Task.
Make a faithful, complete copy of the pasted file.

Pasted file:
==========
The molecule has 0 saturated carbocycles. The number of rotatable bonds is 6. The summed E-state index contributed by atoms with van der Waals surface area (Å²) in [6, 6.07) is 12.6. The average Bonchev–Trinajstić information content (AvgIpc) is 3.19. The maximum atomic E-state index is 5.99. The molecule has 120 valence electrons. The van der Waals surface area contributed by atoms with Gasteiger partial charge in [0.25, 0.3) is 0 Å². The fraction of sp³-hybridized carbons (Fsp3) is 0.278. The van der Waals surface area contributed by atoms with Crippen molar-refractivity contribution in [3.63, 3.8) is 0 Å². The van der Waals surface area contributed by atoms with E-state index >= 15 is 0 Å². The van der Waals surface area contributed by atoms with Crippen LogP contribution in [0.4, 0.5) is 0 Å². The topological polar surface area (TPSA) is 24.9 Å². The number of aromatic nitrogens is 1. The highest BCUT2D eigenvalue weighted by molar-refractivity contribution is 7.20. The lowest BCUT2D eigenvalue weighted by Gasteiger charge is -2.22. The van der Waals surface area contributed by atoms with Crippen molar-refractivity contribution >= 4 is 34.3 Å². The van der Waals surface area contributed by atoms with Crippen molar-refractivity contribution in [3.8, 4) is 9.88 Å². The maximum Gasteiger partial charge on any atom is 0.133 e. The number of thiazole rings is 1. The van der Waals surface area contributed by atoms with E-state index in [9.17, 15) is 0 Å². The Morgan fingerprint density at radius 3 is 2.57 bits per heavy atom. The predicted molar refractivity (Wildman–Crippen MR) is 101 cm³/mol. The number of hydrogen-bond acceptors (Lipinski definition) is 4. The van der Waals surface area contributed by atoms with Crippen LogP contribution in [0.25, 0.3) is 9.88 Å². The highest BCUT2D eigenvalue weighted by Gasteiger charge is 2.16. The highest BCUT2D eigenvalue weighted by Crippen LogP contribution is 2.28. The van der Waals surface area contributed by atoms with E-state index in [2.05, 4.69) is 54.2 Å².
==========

The molecule has 0 saturated carbocycles. The number of rotatable bonds is 6. The summed E-state index contributed by atoms with van der Waals surface area (Å²) in [6, 6.07) is 12.6. The average Bonchev–Trinajstić information content (AvgIpc) is 3.19. The maximum atomic E-state index is 5.99. The molecule has 120 valence electrons. The van der Waals surface area contributed by atoms with Gasteiger partial charge in [0.25, 0.3) is 0 Å². The fraction of sp³-hybridized carbons (Fsp3) is 0.278. The van der Waals surface area contributed by atoms with Crippen molar-refractivity contribution in [3.63, 3.8) is 0 Å². The van der Waals surface area contributed by atoms with E-state index >= 15 is 0 Å². The van der Waals surface area contributed by atoms with Crippen LogP contribution in [0.4, 0.5) is 0 Å². The topological polar surface area (TPSA) is 24.9 Å². The number of aromatic nitrogens is 1. The highest BCUT2D eigenvalue weighted by molar-refractivity contribution is 7.20. The lowest BCUT2D eigenvalue weighted by Gasteiger charge is -2.22. The van der Waals surface area contributed by atoms with Crippen molar-refractivity contribution >= 4 is 34.3 Å². The van der Waals surface area contributed by atoms with Crippen molar-refractivity contribution in [3.8, 4) is 9.88 Å². The maximum Gasteiger partial charge on any atom is 0.133 e. The number of thiazole rings is 1. The van der Waals surface area contributed by atoms with E-state index in [9.17, 15) is 0 Å². The Morgan fingerprint density at radius 3 is 2.57 bits per heavy atom. The predicted molar refractivity (Wildman–Crippen MR) is 101 cm³/mol. The number of hydrogen-bond acceptors (Lipinski definition) is 4. The van der Waals surface area contributed by atoms with Crippen LogP contribution in [0.25, 0.3) is 9.88 Å². The highest BCUT2D eigenvalue weighted by Gasteiger charge is 2.16. The highest BCUT2D eigenvalue weighted by Crippen LogP contribution is 2.28. The van der Waals surface area contributed by atoms with E-state index in [2.05, 4.69) is 54.2 Å².